The fourth child, Hinrich, was sponsored by Wemke H. Huismann, possibly another of Jantjen's sisters or a cousin.   This appears to be the name of his paternal grandfather based on naming customs. 
The fifth child, Hilke, shared the name of her paternal grandmother, Hilcke Berents.  Spellings were phonetic so these would have been equivalent names.  Hilke was sponsored by Greetje H. Weeldreyer, possibly a sister or cousin of Harm, the father.  There is an index of women's names who married before 1830 in the back of the OSB that shows names, marriage dates and spouses.  Spelling is phonetic and it is possible Greetje was also listed as Gretie Harms Weeldreyer who married Barteld Harms Ringwald in 1808.  They are listed in record # 2207 which shows she was born about 1781 at an unknown location and died in Flachtsmeer on February 13, 1817.   
The sixth child, Berend, was probably named after his paternal great-grandfather as noted in Hilcke Brents name above.  Both Berend and his younger sister, Hilke, were also sponsored by Greetje H. Weeldreyer as noted by the "dieselbe" notation.
The seventh child, Hilke, was given the same name as her older sister who died before this child was born.  
Additional Information:
The record shows that Harm married Engel Eilderts Hauen in Ihrhove on April 24, 1809 and a reference to record # 873 in the Ihrhove OSB is indicated.  Engel was listed as being born in Ihrhove on January 7, 1758 and she died January 17, 1839.  The record also refers researchers to the Ihrhove record # 1940.
Additional Research Opportunities:
Researchers looking for more information should check maps for nearby communities and check OSBs or original records, if possible, to find related families.  Many of the OSBs include maps of the area and high resolution maps help.  Maps.Google.com can also help to identify nearby communities and the list of community records on this site can help to identify OSB availability.
Understanding naming patterns and learning to identify names that were commonly used in an area helps researchers identify the more unique names that could provide clues across multiple generations.  Names in this example were common in the area, however a Wupke, Teube, Heero or Daniel would have stood out and provided clues to related families.  Tracking related family members can add depth to your research and also increase your chances of locating additional cousins.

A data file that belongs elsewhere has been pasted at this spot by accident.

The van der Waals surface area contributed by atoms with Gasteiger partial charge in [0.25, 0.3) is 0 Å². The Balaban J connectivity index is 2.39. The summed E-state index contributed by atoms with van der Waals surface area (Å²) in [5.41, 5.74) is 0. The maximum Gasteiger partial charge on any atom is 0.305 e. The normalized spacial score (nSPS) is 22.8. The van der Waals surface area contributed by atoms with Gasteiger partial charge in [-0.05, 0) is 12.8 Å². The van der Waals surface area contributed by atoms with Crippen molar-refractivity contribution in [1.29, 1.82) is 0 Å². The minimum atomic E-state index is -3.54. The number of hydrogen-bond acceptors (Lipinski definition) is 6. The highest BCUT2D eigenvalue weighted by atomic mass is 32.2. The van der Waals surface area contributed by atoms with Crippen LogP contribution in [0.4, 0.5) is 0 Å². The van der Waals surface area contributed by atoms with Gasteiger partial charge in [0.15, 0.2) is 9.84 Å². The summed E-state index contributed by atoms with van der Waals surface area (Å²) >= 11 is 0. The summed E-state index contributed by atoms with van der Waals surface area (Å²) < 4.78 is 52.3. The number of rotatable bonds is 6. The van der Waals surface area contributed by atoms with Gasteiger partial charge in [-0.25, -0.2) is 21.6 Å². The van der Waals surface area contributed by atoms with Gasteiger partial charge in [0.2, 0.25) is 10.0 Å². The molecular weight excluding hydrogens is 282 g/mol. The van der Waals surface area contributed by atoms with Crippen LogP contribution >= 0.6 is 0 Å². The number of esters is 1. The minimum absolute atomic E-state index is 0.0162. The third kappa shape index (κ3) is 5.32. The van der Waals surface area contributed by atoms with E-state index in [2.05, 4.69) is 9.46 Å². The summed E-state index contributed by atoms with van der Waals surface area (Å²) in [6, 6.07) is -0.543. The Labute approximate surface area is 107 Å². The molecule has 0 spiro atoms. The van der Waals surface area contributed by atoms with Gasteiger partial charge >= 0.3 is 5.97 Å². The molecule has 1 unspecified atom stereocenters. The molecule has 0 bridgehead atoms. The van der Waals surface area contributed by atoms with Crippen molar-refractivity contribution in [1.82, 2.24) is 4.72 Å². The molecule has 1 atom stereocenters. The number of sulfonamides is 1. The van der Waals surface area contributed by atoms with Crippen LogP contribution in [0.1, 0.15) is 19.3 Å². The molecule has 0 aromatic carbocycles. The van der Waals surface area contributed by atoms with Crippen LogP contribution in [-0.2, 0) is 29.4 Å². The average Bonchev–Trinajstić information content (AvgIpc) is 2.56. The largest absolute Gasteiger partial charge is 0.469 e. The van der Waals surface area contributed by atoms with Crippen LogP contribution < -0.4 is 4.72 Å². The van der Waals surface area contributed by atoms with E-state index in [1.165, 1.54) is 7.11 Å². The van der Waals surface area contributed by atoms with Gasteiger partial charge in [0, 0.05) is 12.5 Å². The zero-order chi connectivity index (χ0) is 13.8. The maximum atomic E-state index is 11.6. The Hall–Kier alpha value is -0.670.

Checking the Steenfelde OSB for the Huismann surname did not identify Jantjen Hinrichs Huismann's parents but there are several Huismann entries that reference the Ihrhove OSB, including record # 1276, Hinderk Harms Huismann and Swaantje Jochums who had a daughter named Wemke who was married to a man living in Flachsmeer.  Record # 2015 in the Ihrhove OSB shows Hinderk and Swaantje had Wemke in 1763 and Tryntie, in 1767, the right approximate ages for Jantjen's sisters. 
Hinderk and Swaantje's family record does not show a Jantjen which raises questions about the relationship but does not rule it out.  Communities are close together and another there could be other possible families in the area, names like Wemke and Jochum are not common in the area and seeing the names in descendent families could provide circumstantial evidence of a connection.  There are also some gaps between births in the family that could indicate that a child may have been missed.  Some families moved for work and had a child in another community and returned to their original location later so a child's name would not occur in records with other siblings.  Some of the original records can also be missing due to loss or damage.  Sometimes ink was watered to make it go farther and some records are very light, while others may have gotten wet and had the ink run or had ink spilled on them.  Checking original records can help to solve some of these mysteries since OSBs are secondary sources and sometimes will contain errors.  OSBs can be great hints but the original records are the best evidence.